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U.S. Department of Education: Promoting Educational Excellence for all Americans

Procedures for Evaluating Children With Specific Learning Disabilities

Section 300.307(a) requires that States adopt criteria for determining whether a child has a specific learning disability. Under the final regulations, States may not require that LEAs use criteria based on a severe discrepancy between intellectual ability and achievement for determining whether a child has a specific learning disability. The final regulations also require that criteria adopted by States permit the use of a process that determines if the child responds to scientific, research-based intervention. States are also permitted to use other alternative procedures to determine if a child has a specific learning disability.

Before determining that a child has a specific learning disability, Sec. 300.309(b) requires that the evaluation team consider data that demonstrate that prior to, or as part of the referral process, the child received appropriate instruction in regular education settings and that data-based documentation of repeated assessments of achievement during instruction was provided to the child's parents. If the child has not made adequate progress under these conditions after an appropriate period of time, the final regulations further require that the public agency refer the child for an evaluation to determine if special education and related services are needed. Under the final regulations, the child's parents and the team of qualified professionals, described in Sec. 300.306(a)(1), are permitted to extend the evaluation timelines described in Sec. Sec. 300.301 through 300.303 by mutual written agreement.

If the estimated number of initial evaluations each year is 1.7 million and the percentage of evaluations involving children with specific learning disabilities is equivalent to the percentage of all children served under Part B of the Act with specific learning disabilities, then the final regulations will affect approximately 816,000 evaluations each year. Depending on the criteria adopted by their States pursuant to Sec. 300.307(a), public agencies could realize savings under the final regulations by reducing the amount of a school psychologist's time involved in conducting cognitive assessments that would have been needed to document an IQ discrepancy. However, these savings could be offset by increased costs associated with documenting student achievement through regular formal assessments of their progress, as required under Sec. 300.309(b).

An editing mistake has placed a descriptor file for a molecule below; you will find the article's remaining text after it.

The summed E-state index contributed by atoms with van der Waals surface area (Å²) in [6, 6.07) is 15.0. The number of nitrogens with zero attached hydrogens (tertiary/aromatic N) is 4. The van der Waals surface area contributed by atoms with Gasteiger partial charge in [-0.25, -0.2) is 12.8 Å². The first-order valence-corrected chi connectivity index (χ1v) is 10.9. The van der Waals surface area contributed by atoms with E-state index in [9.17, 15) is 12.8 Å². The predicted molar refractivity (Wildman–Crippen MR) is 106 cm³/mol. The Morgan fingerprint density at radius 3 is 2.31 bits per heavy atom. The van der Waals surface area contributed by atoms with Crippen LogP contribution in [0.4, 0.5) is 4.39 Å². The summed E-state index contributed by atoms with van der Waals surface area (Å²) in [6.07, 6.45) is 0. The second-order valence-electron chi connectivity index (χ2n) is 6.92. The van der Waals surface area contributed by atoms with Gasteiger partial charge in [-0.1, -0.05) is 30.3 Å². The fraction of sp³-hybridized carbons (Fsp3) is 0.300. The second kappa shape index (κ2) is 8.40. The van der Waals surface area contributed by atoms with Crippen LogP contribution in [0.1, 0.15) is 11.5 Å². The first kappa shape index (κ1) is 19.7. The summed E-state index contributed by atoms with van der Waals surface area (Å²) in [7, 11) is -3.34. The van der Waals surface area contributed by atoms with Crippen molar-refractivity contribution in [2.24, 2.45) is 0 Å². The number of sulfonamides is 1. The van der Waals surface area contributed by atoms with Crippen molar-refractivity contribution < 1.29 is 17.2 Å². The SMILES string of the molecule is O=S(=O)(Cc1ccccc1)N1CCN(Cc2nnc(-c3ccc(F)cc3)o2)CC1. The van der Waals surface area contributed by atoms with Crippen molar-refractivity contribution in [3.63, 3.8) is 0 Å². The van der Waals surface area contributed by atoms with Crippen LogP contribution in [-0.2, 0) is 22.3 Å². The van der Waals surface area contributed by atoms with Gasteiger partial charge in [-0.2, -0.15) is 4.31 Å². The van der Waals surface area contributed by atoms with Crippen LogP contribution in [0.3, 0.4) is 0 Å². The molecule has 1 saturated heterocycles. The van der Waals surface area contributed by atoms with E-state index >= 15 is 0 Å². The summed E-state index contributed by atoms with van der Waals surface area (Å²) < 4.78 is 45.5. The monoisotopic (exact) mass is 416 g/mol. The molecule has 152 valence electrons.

Although the cost of evaluating children suspected of having specific learning disabilities might be affected by the final regulations, the Department expects that the most significant benefits of the changes will be achieved through improved identification of children suspected of having specific learning disabilities. By requiring that States permit alternatives to an IQ-discrepancy criterion, the final regulations facilitate more appropriate and timely identification of children with specific learning disabilities, so that they can benefit from research-based interventions that have been shown to produce better achievement and behavioral outcomes.

The final regulations may impose additional costs on small public agencies that currently lack capacity to conduct repeated assessments of achievement during instruction and provide parents with documentation of the formal assessments of their child's progress. These costs are likely to be offset by reduced need for psychologists to administer intellectual assessments. To the extent that small districts may not employ school psychologists, the revised criteria may alleviate testing burdens felt disproportionately by small districts under an IQ discrepancy evaluation model.